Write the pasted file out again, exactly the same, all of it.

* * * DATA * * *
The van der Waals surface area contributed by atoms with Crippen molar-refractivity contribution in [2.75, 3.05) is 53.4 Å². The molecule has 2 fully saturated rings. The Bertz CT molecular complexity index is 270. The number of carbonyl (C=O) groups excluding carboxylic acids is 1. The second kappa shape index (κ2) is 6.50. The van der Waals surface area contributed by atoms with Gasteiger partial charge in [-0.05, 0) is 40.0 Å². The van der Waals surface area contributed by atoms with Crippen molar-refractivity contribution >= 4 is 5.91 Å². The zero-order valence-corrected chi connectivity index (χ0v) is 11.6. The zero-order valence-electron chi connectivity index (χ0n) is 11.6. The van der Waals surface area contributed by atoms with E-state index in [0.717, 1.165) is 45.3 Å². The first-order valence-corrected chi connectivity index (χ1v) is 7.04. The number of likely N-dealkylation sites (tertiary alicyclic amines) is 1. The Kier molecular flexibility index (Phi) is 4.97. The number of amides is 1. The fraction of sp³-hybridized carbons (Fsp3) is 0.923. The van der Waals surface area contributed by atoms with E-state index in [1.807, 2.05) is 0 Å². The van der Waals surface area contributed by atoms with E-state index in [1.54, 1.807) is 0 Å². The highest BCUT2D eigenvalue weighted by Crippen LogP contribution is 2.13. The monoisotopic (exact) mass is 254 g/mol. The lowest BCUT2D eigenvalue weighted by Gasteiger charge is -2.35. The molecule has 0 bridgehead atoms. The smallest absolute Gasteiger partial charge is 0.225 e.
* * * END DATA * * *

The van der Waals surface area contributed by atoms with Crippen molar-refractivity contribution in [2.75, 3.05) is 53.4 Å². The molecule has 2 fully saturated rings. The Bertz CT molecular complexity index is 270. The number of carbonyl (C=O) groups excluding carboxylic acids is 1. The second kappa shape index (κ2) is 6.50. The van der Waals surface area contributed by atoms with Gasteiger partial charge in [-0.05, 0) is 40.0 Å². The van der Waals surface area contributed by atoms with Crippen molar-refractivity contribution >= 4 is 5.91 Å². The zero-order valence-corrected chi connectivity index (χ0v) is 11.6. The zero-order valence-electron chi connectivity index (χ0n) is 11.6. The van der Waals surface area contributed by atoms with E-state index in [0.717, 1.165) is 45.3 Å². The first-order valence-corrected chi connectivity index (χ1v) is 7.04. The number of likely N-dealkylation sites (tertiary alicyclic amines) is 1. The Kier molecular flexibility index (Phi) is 4.97. The number of amides is 1. The fraction of sp³-hybridized carbons (Fsp3) is 0.923. The van der Waals surface area contributed by atoms with E-state index in [1.807, 2.05) is 0 Å². The van der Waals surface area contributed by atoms with E-state index in [1.54, 1.807) is 0 Å². The highest BCUT2D eigenvalue weighted by Crippen LogP contribution is 2.13. The monoisotopic (exact) mass is 254 g/mol. The lowest BCUT2D eigenvalue weighted by Gasteiger charge is -2.35. The molecule has 0 bridgehead atoms. The smallest absolute Gasteiger partial charge is 0.225 e.